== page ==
First, your overbroad assertions about “market libertarians,” which are belied by the fact that there’s a sizable community of left-wing market libertarians who see the large corporation as a creature of the state, and who see the state’s primary functions as protecting and subsidizing big business.

    Second, your implication that the existence of powerful large corporations in actually-existing capitalism is some sort of indictment of market libertarianism as an ideology, and specifically of its focus on the coercive state as the primary evil.

    Behind this is still another implication, that market libertarianism is primarily a defense of actually existing capitalism using “free market” language. While there are certainly many right-wing libertarians who do follow this pattern — and they may well even constitute a majority of mainstream libertarians — their position is far from uncontested within the market libertarian movement.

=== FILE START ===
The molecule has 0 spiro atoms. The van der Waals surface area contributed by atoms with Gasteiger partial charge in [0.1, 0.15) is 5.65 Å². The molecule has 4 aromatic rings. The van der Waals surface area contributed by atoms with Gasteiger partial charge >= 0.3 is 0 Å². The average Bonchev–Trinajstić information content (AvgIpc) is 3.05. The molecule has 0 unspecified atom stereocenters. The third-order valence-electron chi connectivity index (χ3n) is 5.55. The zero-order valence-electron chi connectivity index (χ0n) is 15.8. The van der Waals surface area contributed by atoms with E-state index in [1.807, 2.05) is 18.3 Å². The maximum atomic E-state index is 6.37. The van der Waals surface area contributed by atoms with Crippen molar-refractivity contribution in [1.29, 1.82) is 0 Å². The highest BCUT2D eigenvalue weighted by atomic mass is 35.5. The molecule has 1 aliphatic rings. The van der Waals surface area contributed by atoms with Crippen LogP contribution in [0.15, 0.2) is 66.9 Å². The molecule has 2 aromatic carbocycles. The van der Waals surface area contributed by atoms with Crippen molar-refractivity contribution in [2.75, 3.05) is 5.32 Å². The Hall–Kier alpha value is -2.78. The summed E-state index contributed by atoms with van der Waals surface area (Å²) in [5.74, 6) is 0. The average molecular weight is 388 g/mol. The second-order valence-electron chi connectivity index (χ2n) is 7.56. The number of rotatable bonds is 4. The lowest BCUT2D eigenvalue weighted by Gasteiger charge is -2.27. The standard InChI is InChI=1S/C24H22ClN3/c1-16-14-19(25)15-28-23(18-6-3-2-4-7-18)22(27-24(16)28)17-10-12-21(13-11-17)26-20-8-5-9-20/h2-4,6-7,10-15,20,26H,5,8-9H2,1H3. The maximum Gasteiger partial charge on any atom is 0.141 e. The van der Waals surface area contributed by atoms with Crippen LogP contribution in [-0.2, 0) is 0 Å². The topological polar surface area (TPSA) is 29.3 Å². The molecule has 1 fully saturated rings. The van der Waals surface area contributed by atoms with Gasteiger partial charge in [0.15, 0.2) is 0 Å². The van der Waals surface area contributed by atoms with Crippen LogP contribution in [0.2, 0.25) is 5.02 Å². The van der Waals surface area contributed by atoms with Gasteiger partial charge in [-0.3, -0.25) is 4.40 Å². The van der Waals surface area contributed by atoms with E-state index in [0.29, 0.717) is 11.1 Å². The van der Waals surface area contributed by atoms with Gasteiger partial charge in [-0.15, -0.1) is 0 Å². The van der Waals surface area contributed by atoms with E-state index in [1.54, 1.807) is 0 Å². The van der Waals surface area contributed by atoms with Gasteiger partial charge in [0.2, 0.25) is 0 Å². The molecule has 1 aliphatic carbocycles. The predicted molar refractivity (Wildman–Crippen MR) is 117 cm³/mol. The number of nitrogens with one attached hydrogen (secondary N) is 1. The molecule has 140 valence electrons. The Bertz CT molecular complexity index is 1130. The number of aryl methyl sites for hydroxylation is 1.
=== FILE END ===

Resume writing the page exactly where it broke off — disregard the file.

I would contend that the large corporation the currently predominates wouldn’t exist at all without the state to externalize its operating costs and suppress competition.

    I could raise a third point about the role of pre-commercial social mores, conventional rules of the game, etc., as background conditions within which any market operates. But in fact I don’t dispute the existence of such factors — I’d just quibble, on a semantic basis, by saying that I don’t see their existence as at odds with a free market. Generally speaking, I use the term “market” in a broad sense to include all consensual, voluntary arrangements — including voluntary communism, common property, gift economies, and also primary social units governed by non-monetized gift relations (e.g. cohousing projects, extended families, intentional communities, etc.).